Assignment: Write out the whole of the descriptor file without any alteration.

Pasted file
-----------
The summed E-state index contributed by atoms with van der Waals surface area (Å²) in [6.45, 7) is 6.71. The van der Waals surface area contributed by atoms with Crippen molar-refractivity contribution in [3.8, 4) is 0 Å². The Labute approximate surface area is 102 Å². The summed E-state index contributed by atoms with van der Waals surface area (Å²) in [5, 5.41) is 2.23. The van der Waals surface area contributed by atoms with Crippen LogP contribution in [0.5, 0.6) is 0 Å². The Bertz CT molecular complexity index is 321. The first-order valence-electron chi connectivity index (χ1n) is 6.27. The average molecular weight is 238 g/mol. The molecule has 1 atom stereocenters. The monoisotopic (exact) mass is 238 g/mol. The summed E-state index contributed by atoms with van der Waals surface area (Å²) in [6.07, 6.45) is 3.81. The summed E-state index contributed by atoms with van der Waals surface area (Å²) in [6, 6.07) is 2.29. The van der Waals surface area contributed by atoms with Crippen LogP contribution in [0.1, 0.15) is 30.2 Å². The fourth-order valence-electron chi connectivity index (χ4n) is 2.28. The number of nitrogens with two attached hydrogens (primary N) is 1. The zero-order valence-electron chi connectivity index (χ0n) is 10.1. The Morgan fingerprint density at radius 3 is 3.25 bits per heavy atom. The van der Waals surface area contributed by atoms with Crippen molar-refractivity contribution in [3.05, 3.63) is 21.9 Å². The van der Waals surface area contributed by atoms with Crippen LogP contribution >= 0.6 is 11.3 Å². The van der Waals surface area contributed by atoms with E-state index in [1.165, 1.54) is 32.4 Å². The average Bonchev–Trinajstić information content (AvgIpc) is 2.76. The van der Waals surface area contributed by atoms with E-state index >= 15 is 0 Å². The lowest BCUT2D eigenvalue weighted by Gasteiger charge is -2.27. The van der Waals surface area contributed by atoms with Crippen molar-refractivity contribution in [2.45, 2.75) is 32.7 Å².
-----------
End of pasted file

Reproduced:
The summed E-state index contributed by atoms with van der Waals surface area (Å²) in [6.45, 7) is 6.71. The van der Waals surface area contributed by atoms with Crippen molar-refractivity contribution in [3.8, 4) is 0 Å². The Labute approximate surface area is 102 Å². The summed E-state index contributed by atoms with van der Waals surface area (Å²) in [5, 5.41) is 2.23. The van der Waals surface area contributed by atoms with Crippen LogP contribution in [0.5, 0.6) is 0 Å². The Bertz CT molecular complexity index is 321. The first-order valence-electron chi connectivity index (χ1n) is 6.27. The average molecular weight is 238 g/mol. The molecule has 1 atom stereocenters. The monoisotopic (exact) mass is 238 g/mol. The summed E-state index contributed by atoms with van der Waals surface area (Å²) in [6.07, 6.45) is 3.81. The summed E-state index contributed by atoms with van der Waals surface area (Å²) in [6, 6.07) is 2.29. The van der Waals surface area contributed by atoms with Crippen LogP contribution in [0.1, 0.15) is 30.2 Å². The fourth-order valence-electron chi connectivity index (χ4n) is 2.28. The number of nitrogens with two attached hydrogens (primary N) is 1. The zero-order valence-electron chi connectivity index (χ0n) is 10.1. The Morgan fingerprint density at radius 3 is 3.25 bits per heavy atom. The van der Waals surface area contributed by atoms with Crippen molar-refractivity contribution in [3.05, 3.63) is 21.9 Å². The van der Waals surface area contributed by atoms with Crippen LogP contribution >= 0.6 is 11.3 Å². The van der Waals surface area contributed by atoms with E-state index in [1.165, 1.54) is 32.4 Å². The average Bonchev–Trinajstić information content (AvgIpc) is 2.76. The van der Waals surface area contributed by atoms with E-state index >= 15 is 0 Å². The lowest BCUT2D eigenvalue weighted by Gasteiger charge is -2.27. The van der Waals surface area contributed by atoms with Crippen molar-refractivity contribution in [2.45, 2.75) is 32.7 Å².